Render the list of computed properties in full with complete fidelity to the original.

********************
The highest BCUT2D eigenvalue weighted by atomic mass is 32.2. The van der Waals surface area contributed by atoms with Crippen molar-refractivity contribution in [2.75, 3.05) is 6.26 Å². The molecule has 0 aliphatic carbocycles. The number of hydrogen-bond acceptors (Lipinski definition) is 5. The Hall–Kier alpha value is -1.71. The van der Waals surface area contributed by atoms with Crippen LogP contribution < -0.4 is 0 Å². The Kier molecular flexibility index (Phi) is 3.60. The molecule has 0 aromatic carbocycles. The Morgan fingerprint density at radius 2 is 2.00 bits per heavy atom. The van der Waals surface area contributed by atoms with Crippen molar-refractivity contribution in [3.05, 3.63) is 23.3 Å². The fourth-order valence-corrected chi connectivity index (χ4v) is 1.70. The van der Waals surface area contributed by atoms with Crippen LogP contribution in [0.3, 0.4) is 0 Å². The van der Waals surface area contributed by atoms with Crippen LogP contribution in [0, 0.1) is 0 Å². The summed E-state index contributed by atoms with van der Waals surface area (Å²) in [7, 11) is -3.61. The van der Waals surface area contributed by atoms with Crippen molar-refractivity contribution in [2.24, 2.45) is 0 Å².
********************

The highest BCUT2D eigenvalue weighted by atomic mass is 32.2. The van der Waals surface area contributed by atoms with Crippen molar-refractivity contribution in [2.75, 3.05) is 6.26 Å². The molecule has 0 aliphatic carbocycles. The number of hydrogen-bond acceptors (Lipinski definition) is 5. The Hall–Kier alpha value is -1.71. The van der Waals surface area contributed by atoms with Crippen LogP contribution < -0.4 is 0 Å². The Kier molecular flexibility index (Phi) is 3.60. The molecule has 0 aromatic carbocycles. The Morgan fingerprint density at radius 2 is 2.00 bits per heavy atom. The van der Waals surface area contributed by atoms with Crippen molar-refractivity contribution in [3.05, 3.63) is 23.3 Å². The fourth-order valence-corrected chi connectivity index (χ4v) is 1.70. The van der Waals surface area contributed by atoms with Crippen LogP contribution in [0.3, 0.4) is 0 Å². The van der Waals surface area contributed by atoms with Crippen LogP contribution in [0, 0.1) is 0 Å². The summed E-state index contributed by atoms with van der Waals surface area (Å²) in [7, 11) is -3.61. The van der Waals surface area contributed by atoms with Crippen molar-refractivity contribution in [2.24, 2.45) is 0 Å².